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Study of vaccinated Delhi hospital workers finds 1 in 7 still infected with Covid

Only one of 113 staff involved in study required hospitalisation, as experts say vaccines still offer good protection against Indian variant

Akshita Jain
Tuesday 11 May 2021 12:36
WHO assessment of virus strain in India
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A study conducted on healthcare workers who had received at least one dose of a Covid-19 vaccine at a hospital in India’s capital, Delhi, found that “breakthrough” infections happened in about one in seven individuals.

However only one person required hospitalisation and experts have stressed that jabs still offer good protection against the Indian variant.

Breakthrough cases are those in which people get infected with Covid-19 even after getting a vaccine shot.

The study was conducted on 113 employees of Fortis Centre of Excellence for Diabetes, Metabolic Diseases and Endocrinology, according to The Indian Express.

Breakthrough symptomatic Covid-19 infections, after 14 days of the second dose, occurred in 15 individuals, or 13.3 per cent of the 113 participants. “Except one who required hospitalisation, all 14 persons with breakthrough infections had mild Covid-19 disease,” Dr Anoop Misra, chairman of the Fortis centre, told the paper.

Out of the 113 participants, 28 had received Covaxin – a homegrown vaccine developed by Bharat Biotech – and 85 were vaccinated with Covishield – the Oxford-AstraZeneca vaccine produced by Serum Institute of India. A total of 107 people in the study had received the second dose of the vaccine.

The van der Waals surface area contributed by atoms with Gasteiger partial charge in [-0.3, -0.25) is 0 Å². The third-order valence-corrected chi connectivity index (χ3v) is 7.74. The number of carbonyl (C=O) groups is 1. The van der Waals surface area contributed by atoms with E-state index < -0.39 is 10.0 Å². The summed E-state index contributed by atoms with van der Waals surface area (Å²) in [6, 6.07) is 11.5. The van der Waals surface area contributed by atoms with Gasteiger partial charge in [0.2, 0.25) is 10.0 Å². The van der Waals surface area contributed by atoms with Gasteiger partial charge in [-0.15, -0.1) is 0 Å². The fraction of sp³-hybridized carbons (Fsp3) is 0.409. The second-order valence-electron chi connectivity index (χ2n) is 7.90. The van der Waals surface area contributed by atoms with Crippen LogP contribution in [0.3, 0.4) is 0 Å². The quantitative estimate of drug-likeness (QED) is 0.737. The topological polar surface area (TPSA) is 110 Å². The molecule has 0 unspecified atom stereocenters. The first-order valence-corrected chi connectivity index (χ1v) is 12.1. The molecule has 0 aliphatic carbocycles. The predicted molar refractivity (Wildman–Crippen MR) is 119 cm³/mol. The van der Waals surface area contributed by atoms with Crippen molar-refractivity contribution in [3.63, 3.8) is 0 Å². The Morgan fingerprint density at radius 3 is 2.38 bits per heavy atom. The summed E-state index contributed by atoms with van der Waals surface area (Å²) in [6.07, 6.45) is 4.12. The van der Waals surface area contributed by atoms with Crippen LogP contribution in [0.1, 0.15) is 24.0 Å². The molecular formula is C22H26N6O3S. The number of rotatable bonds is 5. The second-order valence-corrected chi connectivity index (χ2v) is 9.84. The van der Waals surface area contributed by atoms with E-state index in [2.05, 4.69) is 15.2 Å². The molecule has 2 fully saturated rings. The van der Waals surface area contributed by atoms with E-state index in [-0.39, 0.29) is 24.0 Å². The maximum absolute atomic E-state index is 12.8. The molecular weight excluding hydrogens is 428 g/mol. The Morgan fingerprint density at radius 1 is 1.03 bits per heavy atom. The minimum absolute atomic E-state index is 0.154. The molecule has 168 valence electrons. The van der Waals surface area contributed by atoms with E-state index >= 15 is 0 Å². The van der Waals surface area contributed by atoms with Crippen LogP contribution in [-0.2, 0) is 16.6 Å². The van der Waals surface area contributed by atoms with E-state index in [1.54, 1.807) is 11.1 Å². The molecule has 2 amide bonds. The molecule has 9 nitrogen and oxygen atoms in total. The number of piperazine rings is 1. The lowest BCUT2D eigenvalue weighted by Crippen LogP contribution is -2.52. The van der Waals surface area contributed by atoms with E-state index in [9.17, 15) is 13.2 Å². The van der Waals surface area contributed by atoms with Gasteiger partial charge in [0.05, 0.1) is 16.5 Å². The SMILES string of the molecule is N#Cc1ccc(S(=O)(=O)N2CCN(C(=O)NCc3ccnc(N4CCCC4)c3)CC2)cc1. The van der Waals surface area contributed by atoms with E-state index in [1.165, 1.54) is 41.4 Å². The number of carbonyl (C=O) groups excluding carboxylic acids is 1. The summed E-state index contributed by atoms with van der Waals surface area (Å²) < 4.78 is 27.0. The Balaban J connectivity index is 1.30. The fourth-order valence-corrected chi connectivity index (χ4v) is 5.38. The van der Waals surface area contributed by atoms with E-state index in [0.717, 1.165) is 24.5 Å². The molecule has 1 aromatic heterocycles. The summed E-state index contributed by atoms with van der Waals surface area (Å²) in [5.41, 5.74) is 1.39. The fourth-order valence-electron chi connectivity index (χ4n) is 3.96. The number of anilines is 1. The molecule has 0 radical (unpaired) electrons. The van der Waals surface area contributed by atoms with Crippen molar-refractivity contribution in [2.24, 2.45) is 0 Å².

India’s health ministry has said that adequate immune response is only formed two-to-three weeks after the second dose of the vaccine is administered.

The Indian government said last month that the breakthrough infection rate after taking the first and the second dose of the Covid-19 vaccines approved in the country remained low. Data from Indian Council of Medical Research showed that only about two to four vaccinated people per 10,000 had been infected.

The authors of the study on Fortis employees said that breakthrough infections after adequate vaccinations are a matter of concern, but adequate data is not yet available, according to news agency Press Trust of India (PTI).

They also acknowledged that the study had a small sample size and no data on obesity and co-morbid diseases of the participants. The study did not include asymptomatic infections.

Experts and medical professionals have repeatedly said that while there may be cases of Covid-19 infections post inoculation, this does not mean that the vaccines are not working. They have said that vaccines help reduce the risk of severe illness and death.

“None of the vaccines currently available provide protection against transmission of the virus. Statistically speaking, infection post-vaccination is likely to be milder than one without," Vineeta Bal, an immunologist from Pune's Indian Institute of Science, Education and Research, told PTI.

The World Health Organisation classified a coronavirus variant first spotted in India as a “variant of concern” on Monday. The organisation’s technical lead said there may be some evidence of “reduced neutralisation” in terms of vaccine effectiveness against the variant, according to BBC.

But Rakesh Mishra, director of the Centre for Cellular and Molecular Biology in Hyderabad, has said that both Covaxin and Covishield are effective against the Indian variant in preventing serious illness.

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